Source: International Atomic Energy Agency – IAEA
The family of coronaviruses has four genera – Alphacoronavirus, Betacoronavirus, Gammacoronavirus and Delatacoronavirus – and accounts for 10 to 30 per cent of the agents responsible for a range of diseases, starting from common cold to much more serious diseases. COVID-19 is a novel coronavirus that had not been previously identified and is not the same as the coronaviruses that commonly circulate among humans causing the common cold.
The emergence of Severe Acute Respiratory Syndrome (SARS-CoV-1), caused by the Betacoronavirus in humans in China in 2002 was considered to have an animal origin (most likely from bats and transmitted through civets – cat-like mammals – to humans). Once the virus jumped from the animal host to humans, the predominant transmission was human-to-human. From 2002 to 2003, SARS-CoV-1 spread through 26 countries, causing approximately 8000 infections and 800 deaths, according to WHO.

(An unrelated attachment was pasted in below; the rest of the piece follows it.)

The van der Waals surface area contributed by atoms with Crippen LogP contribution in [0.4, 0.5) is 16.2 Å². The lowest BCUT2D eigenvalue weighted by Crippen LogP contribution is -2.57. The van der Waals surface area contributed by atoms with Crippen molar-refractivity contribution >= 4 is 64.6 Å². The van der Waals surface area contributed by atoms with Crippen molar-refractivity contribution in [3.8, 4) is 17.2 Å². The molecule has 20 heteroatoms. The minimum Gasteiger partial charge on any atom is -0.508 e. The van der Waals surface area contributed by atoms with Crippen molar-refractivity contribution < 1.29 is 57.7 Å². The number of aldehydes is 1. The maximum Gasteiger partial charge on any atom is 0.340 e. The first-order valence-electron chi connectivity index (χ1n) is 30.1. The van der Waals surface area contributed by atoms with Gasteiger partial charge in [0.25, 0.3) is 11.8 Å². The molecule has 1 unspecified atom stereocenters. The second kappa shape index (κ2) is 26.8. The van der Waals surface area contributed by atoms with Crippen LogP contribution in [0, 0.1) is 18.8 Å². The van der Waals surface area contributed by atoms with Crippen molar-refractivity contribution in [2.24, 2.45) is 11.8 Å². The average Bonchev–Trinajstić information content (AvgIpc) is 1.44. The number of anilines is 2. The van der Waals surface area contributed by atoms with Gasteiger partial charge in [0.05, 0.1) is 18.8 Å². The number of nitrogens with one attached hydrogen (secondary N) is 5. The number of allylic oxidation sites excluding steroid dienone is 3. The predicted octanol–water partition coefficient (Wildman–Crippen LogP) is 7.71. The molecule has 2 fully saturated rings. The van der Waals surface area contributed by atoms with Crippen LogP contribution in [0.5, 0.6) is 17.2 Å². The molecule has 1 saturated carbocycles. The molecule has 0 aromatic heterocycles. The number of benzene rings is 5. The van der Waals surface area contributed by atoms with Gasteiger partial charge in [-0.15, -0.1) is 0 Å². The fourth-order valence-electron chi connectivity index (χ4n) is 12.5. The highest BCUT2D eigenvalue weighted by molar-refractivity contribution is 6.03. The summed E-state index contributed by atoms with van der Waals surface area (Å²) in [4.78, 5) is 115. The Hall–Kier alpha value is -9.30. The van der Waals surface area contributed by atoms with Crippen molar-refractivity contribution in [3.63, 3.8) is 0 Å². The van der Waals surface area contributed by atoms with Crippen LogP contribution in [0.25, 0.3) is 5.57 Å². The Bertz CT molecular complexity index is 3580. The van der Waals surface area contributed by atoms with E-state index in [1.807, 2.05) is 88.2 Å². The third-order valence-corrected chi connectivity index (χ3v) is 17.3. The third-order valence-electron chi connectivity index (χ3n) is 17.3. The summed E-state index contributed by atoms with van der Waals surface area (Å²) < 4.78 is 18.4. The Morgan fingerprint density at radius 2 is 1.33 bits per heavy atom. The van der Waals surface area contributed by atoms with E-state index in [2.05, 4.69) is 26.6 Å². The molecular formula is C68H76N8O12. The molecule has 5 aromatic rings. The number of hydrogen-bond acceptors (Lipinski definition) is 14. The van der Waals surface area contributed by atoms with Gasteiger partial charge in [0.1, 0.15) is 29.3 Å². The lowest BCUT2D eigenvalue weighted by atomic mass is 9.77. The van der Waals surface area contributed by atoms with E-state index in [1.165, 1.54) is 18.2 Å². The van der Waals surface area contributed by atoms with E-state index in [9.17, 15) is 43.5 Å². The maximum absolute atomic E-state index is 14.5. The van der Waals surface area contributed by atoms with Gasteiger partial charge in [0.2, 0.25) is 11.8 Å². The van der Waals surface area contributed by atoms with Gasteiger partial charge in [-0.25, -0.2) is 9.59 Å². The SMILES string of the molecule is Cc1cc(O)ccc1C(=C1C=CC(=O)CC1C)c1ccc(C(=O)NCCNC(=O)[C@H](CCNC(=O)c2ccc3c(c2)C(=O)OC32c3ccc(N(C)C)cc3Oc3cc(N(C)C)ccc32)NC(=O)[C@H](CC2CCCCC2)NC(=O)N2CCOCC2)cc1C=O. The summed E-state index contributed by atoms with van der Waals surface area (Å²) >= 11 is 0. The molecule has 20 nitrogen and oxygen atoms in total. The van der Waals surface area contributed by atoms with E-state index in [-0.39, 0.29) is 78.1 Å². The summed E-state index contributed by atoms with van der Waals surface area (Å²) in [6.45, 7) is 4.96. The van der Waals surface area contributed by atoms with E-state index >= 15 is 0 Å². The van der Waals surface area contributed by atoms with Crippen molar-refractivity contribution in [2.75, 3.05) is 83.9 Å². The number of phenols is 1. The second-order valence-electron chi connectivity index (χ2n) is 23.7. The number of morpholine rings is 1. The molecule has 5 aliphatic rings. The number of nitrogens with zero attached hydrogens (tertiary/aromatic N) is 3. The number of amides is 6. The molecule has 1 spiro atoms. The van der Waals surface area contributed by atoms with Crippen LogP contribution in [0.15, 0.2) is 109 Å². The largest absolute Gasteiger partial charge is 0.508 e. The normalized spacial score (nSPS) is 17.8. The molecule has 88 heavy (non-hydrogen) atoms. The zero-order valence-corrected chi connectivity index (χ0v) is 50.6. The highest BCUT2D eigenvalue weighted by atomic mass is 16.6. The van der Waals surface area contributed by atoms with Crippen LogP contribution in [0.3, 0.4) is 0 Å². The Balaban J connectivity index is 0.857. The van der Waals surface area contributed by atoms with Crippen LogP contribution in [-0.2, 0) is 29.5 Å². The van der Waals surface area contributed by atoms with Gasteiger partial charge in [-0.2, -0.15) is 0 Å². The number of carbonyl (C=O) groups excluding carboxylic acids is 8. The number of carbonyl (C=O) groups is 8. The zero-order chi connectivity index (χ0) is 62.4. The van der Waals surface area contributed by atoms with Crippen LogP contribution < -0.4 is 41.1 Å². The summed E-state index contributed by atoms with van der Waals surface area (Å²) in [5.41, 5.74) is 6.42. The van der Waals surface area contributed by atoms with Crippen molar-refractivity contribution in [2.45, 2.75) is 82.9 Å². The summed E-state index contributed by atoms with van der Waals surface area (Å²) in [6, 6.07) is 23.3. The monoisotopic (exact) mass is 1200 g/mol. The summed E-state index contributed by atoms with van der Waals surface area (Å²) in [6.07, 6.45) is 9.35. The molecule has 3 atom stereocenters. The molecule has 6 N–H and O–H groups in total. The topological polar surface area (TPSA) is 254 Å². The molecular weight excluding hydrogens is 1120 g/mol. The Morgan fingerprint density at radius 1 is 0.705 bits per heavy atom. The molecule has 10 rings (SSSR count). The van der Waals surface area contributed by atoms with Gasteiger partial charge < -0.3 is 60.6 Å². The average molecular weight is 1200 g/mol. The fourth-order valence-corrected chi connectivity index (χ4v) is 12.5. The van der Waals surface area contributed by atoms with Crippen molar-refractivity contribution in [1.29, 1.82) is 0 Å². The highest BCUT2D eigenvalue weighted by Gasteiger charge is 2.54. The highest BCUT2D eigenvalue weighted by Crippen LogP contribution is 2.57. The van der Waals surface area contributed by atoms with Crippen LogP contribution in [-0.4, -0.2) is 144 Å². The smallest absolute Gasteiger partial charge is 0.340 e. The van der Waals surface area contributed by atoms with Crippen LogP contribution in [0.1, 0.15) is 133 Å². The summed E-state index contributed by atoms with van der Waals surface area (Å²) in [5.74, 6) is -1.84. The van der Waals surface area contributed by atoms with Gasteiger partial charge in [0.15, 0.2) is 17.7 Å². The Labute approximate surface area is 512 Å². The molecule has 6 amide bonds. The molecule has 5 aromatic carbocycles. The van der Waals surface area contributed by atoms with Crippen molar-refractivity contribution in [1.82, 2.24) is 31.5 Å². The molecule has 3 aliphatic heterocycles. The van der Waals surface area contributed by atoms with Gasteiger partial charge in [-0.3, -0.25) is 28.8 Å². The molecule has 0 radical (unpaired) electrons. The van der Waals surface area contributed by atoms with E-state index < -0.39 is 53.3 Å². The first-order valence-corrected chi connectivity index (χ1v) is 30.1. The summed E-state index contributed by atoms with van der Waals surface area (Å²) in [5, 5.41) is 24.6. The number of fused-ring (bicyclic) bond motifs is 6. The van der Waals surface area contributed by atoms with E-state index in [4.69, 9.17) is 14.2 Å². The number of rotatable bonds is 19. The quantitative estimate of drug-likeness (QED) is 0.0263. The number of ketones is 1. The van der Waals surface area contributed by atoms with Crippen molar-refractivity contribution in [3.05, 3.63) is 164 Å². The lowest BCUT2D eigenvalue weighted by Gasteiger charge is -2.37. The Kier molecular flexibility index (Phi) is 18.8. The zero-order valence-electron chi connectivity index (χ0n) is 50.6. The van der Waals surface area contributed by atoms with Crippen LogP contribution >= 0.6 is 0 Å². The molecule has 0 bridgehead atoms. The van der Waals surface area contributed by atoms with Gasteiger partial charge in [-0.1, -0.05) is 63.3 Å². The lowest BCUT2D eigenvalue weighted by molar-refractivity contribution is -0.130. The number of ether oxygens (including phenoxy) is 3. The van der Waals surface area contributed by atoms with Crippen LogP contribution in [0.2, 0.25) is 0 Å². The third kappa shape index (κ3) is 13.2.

About a decade later in 2012, another Betacoronavirus infection in humans – Middle East Respiratory Syndrome (MERS-CoV) – was identified in Saudi Arabia, introduced through camels or possibly other animals. The disease has affected 27 countries, according to WHO, with 2519 cases and 866 deaths, by the end of January 2020.
The emergence of the SARS-CoV-2 strain causing COVID-19 was reported in China at the end of 2019. WHO’s latest report tallies 53.2 million cases with more than 1.3 million deaths worldwide.
Read more about the IAEA’s work in transboundary animal and zoonotic diseases.